So, if Paul emphasized the gospel, that is the story of Jesus, then how did the salvation culture overtake a gospel culture? Without going into detail here, McKnight narrates how the early creeds were formed complete with quotes from them that mirror this apostolic gospel preached by Paul which narrates the story of Jesus within the creeds themselves. McKnight (and I have some questions here I will need to talk about later) says that our equation of gospel with the plan of salvation came about “because of developments from and after the Reformation.” McKnight does some comparison of the ancient creeds with Reformation era and after confessions and what one finds (my words here) is that the later confessions come to resemble modern systematic theologies in their organization. In other words they become less narrative and story centered and more proposition driven as the shift was made from the story of the Bible and Jesus and to a system of soteriology. To recover the gospel we will need to recapture the narrative…the story.

Chapter 6

On this note, McKnight turns his attention to what we call today ‘the four Gospels.’ McKnight here asks if one has ever wondered why these first four books of the NT are called ‘the Gospel.” McKnight answers this question by saying that the Apostle Paul and the Gospel writers both told the same story: that being the story of Israel coming to completion in the story of Jesus. The four Gospels and the gospel are one. There is only one gospel that was preached by Paul and the Gospel writers. This one gospel was written down in four unique versions (what I like to think of as portraits) – the one gospel according to Matthew, Mark, Luke and John as witnesses to the story of Jesus. McKnight rightfully concludes that “the Gospels are about Jesus, they tell us the story of Jesus, and everything in them is about Jesus.” “To ‘gospel’ is to tell the story if Jesus!” Again, this story that both the apostles and the Gospels told was the story of Jesus completing the story of Israel as Messiah and Lord. In this story Jesus died for our sins, was buried, was resurrected, appeared (and is coming) again according to the Scriptures.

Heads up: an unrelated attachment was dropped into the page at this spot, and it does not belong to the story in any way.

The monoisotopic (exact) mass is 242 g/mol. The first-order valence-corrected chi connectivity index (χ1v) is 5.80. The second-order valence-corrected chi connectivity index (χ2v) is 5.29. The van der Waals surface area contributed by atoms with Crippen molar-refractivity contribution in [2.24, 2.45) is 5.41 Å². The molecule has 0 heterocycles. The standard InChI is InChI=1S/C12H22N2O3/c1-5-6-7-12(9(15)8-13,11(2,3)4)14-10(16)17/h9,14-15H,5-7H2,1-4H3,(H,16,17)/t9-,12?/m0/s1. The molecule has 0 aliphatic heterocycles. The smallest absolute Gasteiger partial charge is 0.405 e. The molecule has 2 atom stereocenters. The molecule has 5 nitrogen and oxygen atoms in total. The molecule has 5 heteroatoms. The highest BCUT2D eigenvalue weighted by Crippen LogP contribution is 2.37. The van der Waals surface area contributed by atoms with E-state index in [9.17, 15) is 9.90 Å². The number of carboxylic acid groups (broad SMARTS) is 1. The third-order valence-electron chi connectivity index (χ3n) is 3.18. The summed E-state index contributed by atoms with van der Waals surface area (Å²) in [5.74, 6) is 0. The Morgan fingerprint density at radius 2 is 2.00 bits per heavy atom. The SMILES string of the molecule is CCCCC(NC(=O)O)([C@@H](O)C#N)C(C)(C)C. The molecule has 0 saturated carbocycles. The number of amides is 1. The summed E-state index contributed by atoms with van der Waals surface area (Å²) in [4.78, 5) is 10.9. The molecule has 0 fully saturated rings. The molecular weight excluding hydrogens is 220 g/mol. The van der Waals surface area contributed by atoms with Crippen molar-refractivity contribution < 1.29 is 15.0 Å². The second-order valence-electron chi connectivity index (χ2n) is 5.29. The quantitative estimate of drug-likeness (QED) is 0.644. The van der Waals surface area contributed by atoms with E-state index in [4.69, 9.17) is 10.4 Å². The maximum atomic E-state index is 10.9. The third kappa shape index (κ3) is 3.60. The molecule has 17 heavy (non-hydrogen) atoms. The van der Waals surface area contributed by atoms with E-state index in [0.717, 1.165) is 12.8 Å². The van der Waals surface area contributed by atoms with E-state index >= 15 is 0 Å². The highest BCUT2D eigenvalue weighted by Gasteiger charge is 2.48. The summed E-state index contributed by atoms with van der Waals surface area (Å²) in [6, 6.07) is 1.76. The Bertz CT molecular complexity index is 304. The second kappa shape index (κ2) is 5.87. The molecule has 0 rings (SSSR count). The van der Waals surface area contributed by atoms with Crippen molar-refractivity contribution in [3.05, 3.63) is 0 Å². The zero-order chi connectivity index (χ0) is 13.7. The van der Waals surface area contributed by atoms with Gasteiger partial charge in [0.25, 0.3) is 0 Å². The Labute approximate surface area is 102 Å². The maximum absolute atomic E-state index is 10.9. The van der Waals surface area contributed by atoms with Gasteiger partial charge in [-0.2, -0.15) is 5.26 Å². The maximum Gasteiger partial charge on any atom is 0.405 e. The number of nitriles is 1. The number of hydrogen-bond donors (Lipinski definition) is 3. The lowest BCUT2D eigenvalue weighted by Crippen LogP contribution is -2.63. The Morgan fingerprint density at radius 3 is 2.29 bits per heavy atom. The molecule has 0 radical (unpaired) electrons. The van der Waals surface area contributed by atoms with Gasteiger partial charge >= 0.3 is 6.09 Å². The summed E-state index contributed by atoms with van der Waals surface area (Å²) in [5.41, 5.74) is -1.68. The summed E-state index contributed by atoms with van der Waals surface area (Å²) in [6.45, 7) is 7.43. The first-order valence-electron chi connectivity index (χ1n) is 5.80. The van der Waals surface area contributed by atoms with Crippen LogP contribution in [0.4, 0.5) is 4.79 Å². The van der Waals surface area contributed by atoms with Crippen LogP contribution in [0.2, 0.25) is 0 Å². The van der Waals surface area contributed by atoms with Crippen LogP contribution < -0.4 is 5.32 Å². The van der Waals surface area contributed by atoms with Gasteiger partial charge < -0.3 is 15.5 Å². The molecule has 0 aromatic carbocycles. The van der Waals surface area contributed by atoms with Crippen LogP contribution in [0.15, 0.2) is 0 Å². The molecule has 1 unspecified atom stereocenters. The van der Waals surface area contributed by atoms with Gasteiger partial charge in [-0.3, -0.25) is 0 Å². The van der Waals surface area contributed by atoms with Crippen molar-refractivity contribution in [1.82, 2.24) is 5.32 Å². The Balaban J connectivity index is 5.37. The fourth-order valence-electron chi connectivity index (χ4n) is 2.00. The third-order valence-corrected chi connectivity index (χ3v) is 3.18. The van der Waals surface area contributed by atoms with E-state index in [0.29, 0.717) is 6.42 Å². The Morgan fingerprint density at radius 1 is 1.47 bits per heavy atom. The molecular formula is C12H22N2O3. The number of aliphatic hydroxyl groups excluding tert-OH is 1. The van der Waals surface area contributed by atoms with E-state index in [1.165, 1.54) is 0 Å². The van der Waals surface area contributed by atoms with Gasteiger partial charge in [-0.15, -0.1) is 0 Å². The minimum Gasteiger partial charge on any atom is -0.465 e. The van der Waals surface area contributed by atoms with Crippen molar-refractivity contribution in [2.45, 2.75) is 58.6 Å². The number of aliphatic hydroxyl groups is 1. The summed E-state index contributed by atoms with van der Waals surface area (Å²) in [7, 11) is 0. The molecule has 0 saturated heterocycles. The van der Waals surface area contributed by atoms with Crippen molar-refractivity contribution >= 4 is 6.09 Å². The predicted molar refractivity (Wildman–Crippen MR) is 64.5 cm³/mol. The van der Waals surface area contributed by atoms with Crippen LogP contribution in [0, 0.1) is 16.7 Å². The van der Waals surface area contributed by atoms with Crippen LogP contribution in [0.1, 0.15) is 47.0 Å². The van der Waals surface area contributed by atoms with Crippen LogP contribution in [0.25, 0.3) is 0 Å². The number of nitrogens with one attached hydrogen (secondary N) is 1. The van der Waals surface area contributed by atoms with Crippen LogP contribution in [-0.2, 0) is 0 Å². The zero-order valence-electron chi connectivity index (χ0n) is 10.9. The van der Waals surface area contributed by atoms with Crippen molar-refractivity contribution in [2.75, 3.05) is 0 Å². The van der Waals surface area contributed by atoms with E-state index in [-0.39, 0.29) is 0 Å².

Chapter 7